On Tuesday, September 17, I introduced the “Anti-Shackling of Incarcerated Pregnant Women Act of 2013.”   This legislation changes the standard operating procedures in the District of Columbia correctional system. The bill establishes that no woman who is pregnant while in the custody of the District of Columbia Department of Corrections (D.C. DOC) can be shackled at any time while she is pregnant, during labor, during transport to a medical facility for treatment related to being pregnant, during delivery of her child, or during post-partum for a six week period. This bill aslo requires the D.C. DOC, the Metropolitan Police Department (MPD), Halfway Houses, and the Department of Youth Rehabilitative Services (DYRS)  to collect and publish data about the practices of using restraints in their required quarterly reports and during annual oversight hearings before the Council. The bill also requires enhanced staff training and detailed notice to incarcerated women about this act.

I have introduced this legislation because it is an important human rights issue that must be addressed in D.C.  According to the American Civil Liberties Union, eighteen states already have laws prohibiting shackling pregnant prisoners. The U.S. Department of Justice estimates that the number of female inmates is rising five-fold every year, mostly due to increased prosecutions and convictions of offenses related to “recreational” drugs. There are currently more than 200,000 women in U.S. prisons, and at least 12,000 of those women are pregnant at the time of incarceration. The D.C. DOC reported that in July of 2013, the daily average of women and juveniles in the D.C. Correctional Treatment Facility was 137.  What we do not know is how many of these women enter the D.C. criminal justice system pregnant or how many of them deliver while they are incarcerated.  D.C. government officials, with oversight, need to know how these situations are handled and how these women are treated during pregnancy.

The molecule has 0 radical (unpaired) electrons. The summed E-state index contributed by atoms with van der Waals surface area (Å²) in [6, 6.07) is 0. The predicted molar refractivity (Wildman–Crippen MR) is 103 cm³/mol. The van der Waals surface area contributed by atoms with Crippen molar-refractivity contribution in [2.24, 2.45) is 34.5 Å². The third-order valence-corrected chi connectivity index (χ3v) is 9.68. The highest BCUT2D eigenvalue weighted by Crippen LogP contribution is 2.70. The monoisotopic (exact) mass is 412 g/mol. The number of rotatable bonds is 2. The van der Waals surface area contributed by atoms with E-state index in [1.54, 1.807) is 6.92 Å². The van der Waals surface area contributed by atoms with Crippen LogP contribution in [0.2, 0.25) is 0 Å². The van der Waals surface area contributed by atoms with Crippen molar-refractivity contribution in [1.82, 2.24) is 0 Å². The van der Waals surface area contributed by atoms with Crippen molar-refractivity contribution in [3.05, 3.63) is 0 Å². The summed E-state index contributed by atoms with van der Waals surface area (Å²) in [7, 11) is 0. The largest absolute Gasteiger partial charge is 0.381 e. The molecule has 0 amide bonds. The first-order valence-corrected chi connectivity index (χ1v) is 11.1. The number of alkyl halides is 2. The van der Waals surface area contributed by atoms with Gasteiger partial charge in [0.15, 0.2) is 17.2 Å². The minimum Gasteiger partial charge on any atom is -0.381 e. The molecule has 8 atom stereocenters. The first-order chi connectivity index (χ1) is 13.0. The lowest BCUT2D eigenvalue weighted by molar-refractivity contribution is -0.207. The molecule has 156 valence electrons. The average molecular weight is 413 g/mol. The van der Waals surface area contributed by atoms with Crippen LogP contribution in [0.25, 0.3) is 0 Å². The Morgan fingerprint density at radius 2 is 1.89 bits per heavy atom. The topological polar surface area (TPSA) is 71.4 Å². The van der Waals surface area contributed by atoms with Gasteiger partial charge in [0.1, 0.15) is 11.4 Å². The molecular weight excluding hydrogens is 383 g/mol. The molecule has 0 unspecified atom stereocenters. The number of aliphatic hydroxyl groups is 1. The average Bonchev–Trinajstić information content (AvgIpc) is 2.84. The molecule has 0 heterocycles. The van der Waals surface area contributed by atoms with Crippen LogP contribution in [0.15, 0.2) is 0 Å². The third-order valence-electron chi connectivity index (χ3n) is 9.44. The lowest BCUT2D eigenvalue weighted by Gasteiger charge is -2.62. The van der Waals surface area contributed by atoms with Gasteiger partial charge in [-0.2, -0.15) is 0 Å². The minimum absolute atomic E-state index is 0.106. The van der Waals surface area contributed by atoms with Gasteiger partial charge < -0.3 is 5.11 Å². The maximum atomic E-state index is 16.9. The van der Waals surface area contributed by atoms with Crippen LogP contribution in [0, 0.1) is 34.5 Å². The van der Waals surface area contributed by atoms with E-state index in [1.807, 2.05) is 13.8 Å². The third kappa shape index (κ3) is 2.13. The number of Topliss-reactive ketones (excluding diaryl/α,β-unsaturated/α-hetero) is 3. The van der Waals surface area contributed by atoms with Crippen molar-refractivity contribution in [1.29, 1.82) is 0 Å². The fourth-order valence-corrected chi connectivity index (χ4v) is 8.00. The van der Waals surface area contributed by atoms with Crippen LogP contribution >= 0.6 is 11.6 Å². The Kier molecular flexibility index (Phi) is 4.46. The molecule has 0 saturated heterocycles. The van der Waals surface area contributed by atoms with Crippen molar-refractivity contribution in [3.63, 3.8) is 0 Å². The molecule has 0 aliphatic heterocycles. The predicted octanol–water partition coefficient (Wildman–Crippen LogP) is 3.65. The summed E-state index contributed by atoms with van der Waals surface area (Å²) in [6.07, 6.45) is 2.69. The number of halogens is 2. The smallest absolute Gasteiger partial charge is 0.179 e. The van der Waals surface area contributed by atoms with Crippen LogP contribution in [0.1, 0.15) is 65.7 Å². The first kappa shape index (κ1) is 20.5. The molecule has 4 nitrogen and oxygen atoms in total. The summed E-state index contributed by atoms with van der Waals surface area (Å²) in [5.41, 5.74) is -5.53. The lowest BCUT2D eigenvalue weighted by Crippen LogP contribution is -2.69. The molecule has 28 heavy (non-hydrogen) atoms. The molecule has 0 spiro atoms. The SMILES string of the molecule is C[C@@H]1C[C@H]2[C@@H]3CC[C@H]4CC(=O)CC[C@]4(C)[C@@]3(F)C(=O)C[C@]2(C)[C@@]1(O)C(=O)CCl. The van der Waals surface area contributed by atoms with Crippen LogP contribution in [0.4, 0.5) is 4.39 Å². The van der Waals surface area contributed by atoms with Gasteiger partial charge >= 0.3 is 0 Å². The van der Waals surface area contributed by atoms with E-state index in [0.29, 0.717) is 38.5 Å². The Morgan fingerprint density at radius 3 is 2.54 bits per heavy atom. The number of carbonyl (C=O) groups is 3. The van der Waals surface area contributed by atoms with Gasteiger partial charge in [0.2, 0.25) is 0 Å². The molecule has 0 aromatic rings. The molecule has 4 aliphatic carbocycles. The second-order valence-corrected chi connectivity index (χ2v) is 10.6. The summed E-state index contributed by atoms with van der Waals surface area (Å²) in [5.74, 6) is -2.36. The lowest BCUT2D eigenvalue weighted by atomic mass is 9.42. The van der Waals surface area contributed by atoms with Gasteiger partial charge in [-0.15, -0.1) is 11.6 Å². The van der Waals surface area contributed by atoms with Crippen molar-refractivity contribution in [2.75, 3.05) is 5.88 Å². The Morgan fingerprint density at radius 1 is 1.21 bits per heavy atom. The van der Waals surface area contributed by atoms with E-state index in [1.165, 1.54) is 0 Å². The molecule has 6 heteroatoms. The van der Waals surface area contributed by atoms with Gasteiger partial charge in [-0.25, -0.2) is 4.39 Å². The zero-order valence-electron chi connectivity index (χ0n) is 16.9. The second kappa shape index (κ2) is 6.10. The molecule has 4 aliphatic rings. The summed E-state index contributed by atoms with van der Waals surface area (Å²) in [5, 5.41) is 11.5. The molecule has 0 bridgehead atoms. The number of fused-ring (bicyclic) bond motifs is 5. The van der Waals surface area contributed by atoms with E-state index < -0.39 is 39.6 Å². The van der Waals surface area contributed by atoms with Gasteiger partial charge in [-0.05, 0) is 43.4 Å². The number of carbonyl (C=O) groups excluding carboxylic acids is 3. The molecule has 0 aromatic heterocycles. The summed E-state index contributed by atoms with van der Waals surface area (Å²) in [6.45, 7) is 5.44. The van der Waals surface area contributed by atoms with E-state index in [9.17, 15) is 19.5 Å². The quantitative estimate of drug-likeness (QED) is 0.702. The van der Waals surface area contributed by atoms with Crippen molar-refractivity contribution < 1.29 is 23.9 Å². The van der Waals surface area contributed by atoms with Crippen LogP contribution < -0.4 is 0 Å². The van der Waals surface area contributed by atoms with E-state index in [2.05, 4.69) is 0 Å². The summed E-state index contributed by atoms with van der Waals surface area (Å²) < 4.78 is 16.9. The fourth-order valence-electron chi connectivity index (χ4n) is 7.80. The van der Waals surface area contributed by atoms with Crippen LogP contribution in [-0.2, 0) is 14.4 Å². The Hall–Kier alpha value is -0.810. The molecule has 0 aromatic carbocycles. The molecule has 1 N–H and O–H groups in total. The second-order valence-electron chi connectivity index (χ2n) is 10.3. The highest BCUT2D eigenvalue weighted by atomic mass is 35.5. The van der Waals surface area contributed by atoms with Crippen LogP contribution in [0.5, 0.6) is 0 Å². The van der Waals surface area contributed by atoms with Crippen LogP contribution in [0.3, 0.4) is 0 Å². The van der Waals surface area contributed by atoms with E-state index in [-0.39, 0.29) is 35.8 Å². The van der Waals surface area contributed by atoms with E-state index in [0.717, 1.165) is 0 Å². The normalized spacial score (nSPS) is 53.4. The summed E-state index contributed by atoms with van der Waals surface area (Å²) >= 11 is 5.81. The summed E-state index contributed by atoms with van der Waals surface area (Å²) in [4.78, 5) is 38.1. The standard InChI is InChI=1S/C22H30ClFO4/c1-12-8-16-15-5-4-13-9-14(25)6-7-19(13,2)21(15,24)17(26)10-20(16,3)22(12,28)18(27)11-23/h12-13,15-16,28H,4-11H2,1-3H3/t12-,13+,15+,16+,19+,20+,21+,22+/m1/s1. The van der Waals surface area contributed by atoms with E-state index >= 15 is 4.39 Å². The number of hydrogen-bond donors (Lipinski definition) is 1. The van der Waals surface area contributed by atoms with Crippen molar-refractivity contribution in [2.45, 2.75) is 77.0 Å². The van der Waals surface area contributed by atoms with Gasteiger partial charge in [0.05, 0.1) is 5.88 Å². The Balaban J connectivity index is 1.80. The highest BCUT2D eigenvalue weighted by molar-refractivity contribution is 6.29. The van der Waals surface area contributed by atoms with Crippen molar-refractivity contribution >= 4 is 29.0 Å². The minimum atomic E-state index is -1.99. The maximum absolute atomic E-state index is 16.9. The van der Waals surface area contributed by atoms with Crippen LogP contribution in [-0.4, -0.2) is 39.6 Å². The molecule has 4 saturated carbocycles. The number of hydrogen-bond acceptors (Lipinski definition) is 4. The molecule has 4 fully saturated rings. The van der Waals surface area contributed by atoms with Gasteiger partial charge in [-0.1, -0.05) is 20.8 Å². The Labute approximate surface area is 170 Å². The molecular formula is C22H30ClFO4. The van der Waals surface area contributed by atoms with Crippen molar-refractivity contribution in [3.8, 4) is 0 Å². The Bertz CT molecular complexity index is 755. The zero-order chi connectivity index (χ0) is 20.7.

Currently, the D.C. DOC regulations only address shackles on women who are in their last trimester of pregnancy.  There is a restriction for using shackling restraints during labor and delivery or immediately following delivery unless the inmate poses an extraordinary security risk.  My bill would ensure that no woman is shackled during her pregnancy or for up to a six-week period during post-partum recovery.  This measure will ensure both the safety of the mother and of the fetus.  There is always a concern for balancing the safety of our corrections officers, the mothers, and the fetus.  In this circumstance, I do not believe that laboring women are a flight risk.  Studies in the other 18 states that have banned shackling have shown that women who were laboring, delivering, or recovering from child-birth posed little to no threat to the corrections officers, the hospital staff, or to themselves.